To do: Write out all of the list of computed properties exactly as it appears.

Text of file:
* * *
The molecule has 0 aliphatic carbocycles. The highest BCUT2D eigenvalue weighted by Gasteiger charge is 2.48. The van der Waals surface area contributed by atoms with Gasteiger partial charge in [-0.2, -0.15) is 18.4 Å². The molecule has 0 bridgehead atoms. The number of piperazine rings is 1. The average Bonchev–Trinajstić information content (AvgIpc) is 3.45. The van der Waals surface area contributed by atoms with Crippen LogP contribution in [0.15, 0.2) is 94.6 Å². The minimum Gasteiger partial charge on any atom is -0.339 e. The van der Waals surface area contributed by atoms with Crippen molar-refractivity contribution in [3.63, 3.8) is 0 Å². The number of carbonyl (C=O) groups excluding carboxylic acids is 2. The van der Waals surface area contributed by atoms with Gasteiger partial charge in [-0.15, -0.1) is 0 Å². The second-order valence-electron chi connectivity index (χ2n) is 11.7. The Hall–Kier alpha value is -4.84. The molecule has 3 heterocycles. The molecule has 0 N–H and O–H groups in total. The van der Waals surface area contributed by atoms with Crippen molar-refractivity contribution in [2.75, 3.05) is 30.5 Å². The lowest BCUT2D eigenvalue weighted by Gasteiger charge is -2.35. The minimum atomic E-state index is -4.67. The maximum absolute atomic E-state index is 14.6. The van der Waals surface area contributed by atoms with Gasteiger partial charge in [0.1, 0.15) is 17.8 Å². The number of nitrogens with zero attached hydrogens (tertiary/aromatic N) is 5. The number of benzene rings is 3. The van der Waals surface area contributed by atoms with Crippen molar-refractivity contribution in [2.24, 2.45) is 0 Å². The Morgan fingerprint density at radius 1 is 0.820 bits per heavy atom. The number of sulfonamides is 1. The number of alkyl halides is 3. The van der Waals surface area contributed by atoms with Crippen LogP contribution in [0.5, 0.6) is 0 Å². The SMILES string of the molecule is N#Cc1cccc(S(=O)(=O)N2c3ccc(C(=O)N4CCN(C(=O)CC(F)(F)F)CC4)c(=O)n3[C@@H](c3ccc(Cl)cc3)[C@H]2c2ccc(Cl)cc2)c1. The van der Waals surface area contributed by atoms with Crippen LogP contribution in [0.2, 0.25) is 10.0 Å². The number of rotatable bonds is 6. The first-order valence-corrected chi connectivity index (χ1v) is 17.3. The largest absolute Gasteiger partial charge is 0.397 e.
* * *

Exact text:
The molecule has 0 aliphatic carbocycles. The highest BCUT2D eigenvalue weighted by Gasteiger charge is 2.48. The van der Waals surface area contributed by atoms with Gasteiger partial charge in [-0.2, -0.15) is 18.4 Å². The molecule has 0 bridgehead atoms. The number of piperazine rings is 1. The average Bonchev–Trinajstić information content (AvgIpc) is 3.45. The van der Waals surface area contributed by atoms with Crippen LogP contribution in [0.15, 0.2) is 94.6 Å². The minimum Gasteiger partial charge on any atom is -0.339 e. The van der Waals surface area contributed by atoms with Crippen molar-refractivity contribution in [3.63, 3.8) is 0 Å². The number of carbonyl (C=O) groups excluding carboxylic acids is 2. The van der Waals surface area contributed by atoms with Gasteiger partial charge in [-0.15, -0.1) is 0 Å². The second-order valence-electron chi connectivity index (χ2n) is 11.7. The Hall–Kier alpha value is -4.84. The molecule has 3 heterocycles. The molecule has 0 N–H and O–H groups in total. The van der Waals surface area contributed by atoms with Crippen molar-refractivity contribution in [2.75, 3.05) is 30.5 Å². The lowest BCUT2D eigenvalue weighted by Gasteiger charge is -2.35. The minimum atomic E-state index is -4.67. The maximum absolute atomic E-state index is 14.6. The van der Waals surface area contributed by atoms with Gasteiger partial charge in [0.1, 0.15) is 17.8 Å². The number of nitrogens with zero attached hydrogens (tertiary/aromatic N) is 5. The number of benzene rings is 3. The van der Waals surface area contributed by atoms with Crippen molar-refractivity contribution in [2.24, 2.45) is 0 Å². The Morgan fingerprint density at radius 1 is 0.820 bits per heavy atom. The number of sulfonamides is 1. The number of alkyl halides is 3. The van der Waals surface area contributed by atoms with Crippen LogP contribution in [0.5, 0.6) is 0 Å². The SMILES string of the molecule is N#Cc1cccc(S(=O)(=O)N2c3ccc(C(=O)N4CCN(C(=O)CC(F)(F)F)CC4)c(=O)n3[C@@H](c3ccc(Cl)cc3)[C@H]2c2ccc(Cl)cc2)c1. The van der Waals surface area contributed by atoms with Crippen LogP contribution in [0.2, 0.25) is 10.0 Å². The number of rotatable bonds is 6. The first-order valence-corrected chi connectivity index (χ1v) is 17.3. The largest absolute Gasteiger partial charge is 0.397 e.